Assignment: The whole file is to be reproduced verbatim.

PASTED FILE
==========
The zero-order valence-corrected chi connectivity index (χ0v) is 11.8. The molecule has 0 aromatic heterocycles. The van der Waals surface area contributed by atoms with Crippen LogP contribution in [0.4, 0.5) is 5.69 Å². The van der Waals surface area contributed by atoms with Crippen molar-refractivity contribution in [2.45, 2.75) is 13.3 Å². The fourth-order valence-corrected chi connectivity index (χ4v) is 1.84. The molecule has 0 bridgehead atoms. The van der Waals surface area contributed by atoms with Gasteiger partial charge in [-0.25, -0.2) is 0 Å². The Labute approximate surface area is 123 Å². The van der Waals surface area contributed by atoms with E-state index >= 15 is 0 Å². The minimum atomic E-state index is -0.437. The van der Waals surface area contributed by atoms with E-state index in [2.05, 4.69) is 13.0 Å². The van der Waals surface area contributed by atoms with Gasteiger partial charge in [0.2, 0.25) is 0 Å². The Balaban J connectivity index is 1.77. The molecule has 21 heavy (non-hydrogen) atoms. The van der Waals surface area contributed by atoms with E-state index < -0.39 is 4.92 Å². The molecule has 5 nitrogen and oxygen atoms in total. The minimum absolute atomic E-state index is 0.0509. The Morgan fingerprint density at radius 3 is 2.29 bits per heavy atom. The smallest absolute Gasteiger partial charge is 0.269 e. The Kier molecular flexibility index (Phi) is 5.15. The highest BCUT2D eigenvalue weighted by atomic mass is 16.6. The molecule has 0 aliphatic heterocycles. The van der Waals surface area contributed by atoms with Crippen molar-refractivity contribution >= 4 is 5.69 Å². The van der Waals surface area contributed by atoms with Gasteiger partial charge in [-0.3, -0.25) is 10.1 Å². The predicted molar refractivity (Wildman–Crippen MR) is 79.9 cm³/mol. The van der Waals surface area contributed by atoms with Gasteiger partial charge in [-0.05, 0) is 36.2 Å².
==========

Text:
The zero-order valence-corrected chi connectivity index (χ0v) is 11.8. The molecule has 0 aromatic heterocycles. The van der Waals surface area contributed by atoms with Crippen LogP contribution in [0.4, 0.5) is 5.69 Å². The van der Waals surface area contributed by atoms with Crippen molar-refractivity contribution in [2.45, 2.75) is 13.3 Å². The fourth-order valence-corrected chi connectivity index (χ4v) is 1.84. The molecule has 0 bridgehead atoms. The van der Waals surface area contributed by atoms with Gasteiger partial charge in [-0.25, -0.2) is 0 Å². The Labute approximate surface area is 123 Å². The van der Waals surface area contributed by atoms with E-state index >= 15 is 0 Å². The minimum atomic E-state index is -0.437. The van der Waals surface area contributed by atoms with E-state index in [2.05, 4.69) is 13.0 Å². The van der Waals surface area contributed by atoms with Gasteiger partial charge in [0.2, 0.25) is 0 Å². The Balaban J connectivity index is 1.77. The molecule has 21 heavy (non-hydrogen) atoms. The van der Waals surface area contributed by atoms with E-state index < -0.39 is 4.92 Å². The molecule has 5 nitrogen and oxygen atoms in total. The minimum absolute atomic E-state index is 0.0509. The Morgan fingerprint density at radius 3 is 2.29 bits per heavy atom. The smallest absolute Gasteiger partial charge is 0.269 e. The Kier molecular flexibility index (Phi) is 5.15. The highest BCUT2D eigenvalue weighted by atomic mass is 16.6. The molecule has 0 aliphatic heterocycles. The van der Waals surface area contributed by atoms with Crippen molar-refractivity contribution >= 4 is 5.69 Å². The van der Waals surface area contributed by atoms with Gasteiger partial charge in [-0.3, -0.25) is 10.1 Å². The predicted molar refractivity (Wildman–Crippen MR) is 79.9 cm³/mol. The van der Waals surface area contributed by atoms with Gasteiger partial charge in [-0.05, 0) is 36.2 Å².